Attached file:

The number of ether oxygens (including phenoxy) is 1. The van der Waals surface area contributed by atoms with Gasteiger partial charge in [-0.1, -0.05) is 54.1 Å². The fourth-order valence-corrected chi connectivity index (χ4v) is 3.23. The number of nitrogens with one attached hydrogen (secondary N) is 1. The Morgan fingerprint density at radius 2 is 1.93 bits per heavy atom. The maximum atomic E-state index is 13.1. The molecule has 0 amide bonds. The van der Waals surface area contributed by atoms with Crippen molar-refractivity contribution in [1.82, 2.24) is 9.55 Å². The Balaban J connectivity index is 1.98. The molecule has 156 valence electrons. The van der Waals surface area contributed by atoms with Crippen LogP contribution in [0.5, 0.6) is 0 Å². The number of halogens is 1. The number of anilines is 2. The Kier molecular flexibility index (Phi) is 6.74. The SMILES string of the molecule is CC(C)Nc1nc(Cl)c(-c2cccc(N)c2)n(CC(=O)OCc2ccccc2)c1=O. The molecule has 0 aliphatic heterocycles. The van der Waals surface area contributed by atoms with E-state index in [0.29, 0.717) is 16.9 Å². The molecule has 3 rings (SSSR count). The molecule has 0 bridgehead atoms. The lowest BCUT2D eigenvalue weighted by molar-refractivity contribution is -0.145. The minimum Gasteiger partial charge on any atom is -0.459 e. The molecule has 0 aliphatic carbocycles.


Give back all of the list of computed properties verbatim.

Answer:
The number of ether oxygens (including phenoxy) is 1. The van der Waals surface area contributed by atoms with Gasteiger partial charge in [-0.1, -0.05) is 54.1 Å². The fourth-order valence-corrected chi connectivity index (χ4v) is 3.23. The number of nitrogens with one attached hydrogen (secondary N) is 1. The Morgan fingerprint density at radius 2 is 1.93 bits per heavy atom. The maximum atomic E-state index is 13.1. The molecule has 0 amide bonds. The van der Waals surface area contributed by atoms with Crippen molar-refractivity contribution in [1.82, 2.24) is 9.55 Å². The Balaban J connectivity index is 1.98. The molecule has 156 valence electrons. The van der Waals surface area contributed by atoms with Crippen LogP contribution in [0.5, 0.6) is 0 Å². The number of halogens is 1. The number of anilines is 2. The Kier molecular flexibility index (Phi) is 6.74. The SMILES string of the molecule is CC(C)Nc1nc(Cl)c(-c2cccc(N)c2)n(CC(=O)OCc2ccccc2)c1=O. The molecule has 0 aliphatic heterocycles. The van der Waals surface area contributed by atoms with E-state index in [0.29, 0.717) is 16.9 Å². The molecule has 3 rings (SSSR count). The molecule has 0 bridgehead atoms. The lowest BCUT2D eigenvalue weighted by molar-refractivity contribution is -0.145. The minimum Gasteiger partial charge on any atom is -0.459 e. The molecule has 0 aliphatic carbocycles.